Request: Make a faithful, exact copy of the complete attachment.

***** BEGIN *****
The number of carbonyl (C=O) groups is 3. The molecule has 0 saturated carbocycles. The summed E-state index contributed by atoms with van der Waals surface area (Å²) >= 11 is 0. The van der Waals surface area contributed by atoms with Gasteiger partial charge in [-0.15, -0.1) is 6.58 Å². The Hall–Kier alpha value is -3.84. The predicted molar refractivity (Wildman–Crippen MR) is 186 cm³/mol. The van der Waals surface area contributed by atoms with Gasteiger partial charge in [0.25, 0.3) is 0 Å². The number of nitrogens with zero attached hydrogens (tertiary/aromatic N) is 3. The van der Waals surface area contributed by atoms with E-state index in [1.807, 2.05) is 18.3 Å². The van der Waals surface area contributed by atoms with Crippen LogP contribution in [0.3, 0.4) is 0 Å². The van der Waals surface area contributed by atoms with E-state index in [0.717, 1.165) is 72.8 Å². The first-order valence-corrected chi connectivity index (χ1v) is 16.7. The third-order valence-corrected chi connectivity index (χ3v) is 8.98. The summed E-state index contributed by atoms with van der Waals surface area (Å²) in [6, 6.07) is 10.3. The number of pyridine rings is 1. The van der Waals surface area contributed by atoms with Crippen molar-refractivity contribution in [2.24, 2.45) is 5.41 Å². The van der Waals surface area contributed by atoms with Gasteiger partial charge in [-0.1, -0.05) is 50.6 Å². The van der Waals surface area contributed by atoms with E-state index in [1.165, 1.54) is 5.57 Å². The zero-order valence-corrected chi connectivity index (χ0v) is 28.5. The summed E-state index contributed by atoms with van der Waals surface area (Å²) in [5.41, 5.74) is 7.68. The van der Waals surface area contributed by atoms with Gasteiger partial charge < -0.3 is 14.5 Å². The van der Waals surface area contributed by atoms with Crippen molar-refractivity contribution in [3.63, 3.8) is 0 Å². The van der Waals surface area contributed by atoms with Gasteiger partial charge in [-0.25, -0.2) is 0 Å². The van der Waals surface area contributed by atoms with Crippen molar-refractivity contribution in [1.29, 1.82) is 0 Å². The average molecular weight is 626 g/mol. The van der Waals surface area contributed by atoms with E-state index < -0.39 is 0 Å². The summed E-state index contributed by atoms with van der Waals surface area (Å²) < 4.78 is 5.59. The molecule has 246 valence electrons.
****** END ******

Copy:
The number of carbonyl (C=O) groups is 3. The molecule has 0 saturated carbocycles. The summed E-state index contributed by atoms with van der Waals surface area (Å²) >= 11 is 0. The van der Waals surface area contributed by atoms with Gasteiger partial charge in [-0.15, -0.1) is 6.58 Å². The Hall–Kier alpha value is -3.84. The predicted molar refractivity (Wildman–Crippen MR) is 186 cm³/mol. The van der Waals surface area contributed by atoms with Gasteiger partial charge in [0.25, 0.3) is 0 Å². The number of nitrogens with zero attached hydrogens (tertiary/aromatic N) is 3. The van der Waals surface area contributed by atoms with E-state index in [1.807, 2.05) is 18.3 Å². The van der Waals surface area contributed by atoms with Crippen LogP contribution in [0.3, 0.4) is 0 Å². The van der Waals surface area contributed by atoms with E-state index in [0.717, 1.165) is 72.8 Å². The first-order valence-corrected chi connectivity index (χ1v) is 16.7. The third-order valence-corrected chi connectivity index (χ3v) is 8.98. The summed E-state index contributed by atoms with van der Waals surface area (Å²) in [6, 6.07) is 10.3. The number of pyridine rings is 1. The van der Waals surface area contributed by atoms with Crippen molar-refractivity contribution in [2.24, 2.45) is 5.41 Å². The van der Waals surface area contributed by atoms with Gasteiger partial charge in [-0.1, -0.05) is 50.6 Å². The van der Waals surface area contributed by atoms with E-state index in [1.165, 1.54) is 5.57 Å². The zero-order valence-corrected chi connectivity index (χ0v) is 28.5. The summed E-state index contributed by atoms with van der Waals surface area (Å²) in [5.41, 5.74) is 7.68. The van der Waals surface area contributed by atoms with Gasteiger partial charge < -0.3 is 14.5 Å². The van der Waals surface area contributed by atoms with Crippen molar-refractivity contribution in [3.63, 3.8) is 0 Å². The van der Waals surface area contributed by atoms with Gasteiger partial charge in [-0.25, -0.2) is 0 Å². The van der Waals surface area contributed by atoms with Crippen molar-refractivity contribution in [1.29, 1.82) is 0 Å². The average molecular weight is 626 g/mol. The van der Waals surface area contributed by atoms with E-state index < -0.39 is 0 Å². The summed E-state index contributed by atoms with van der Waals surface area (Å²) < 4.78 is 5.59. The molecule has 246 valence electrons.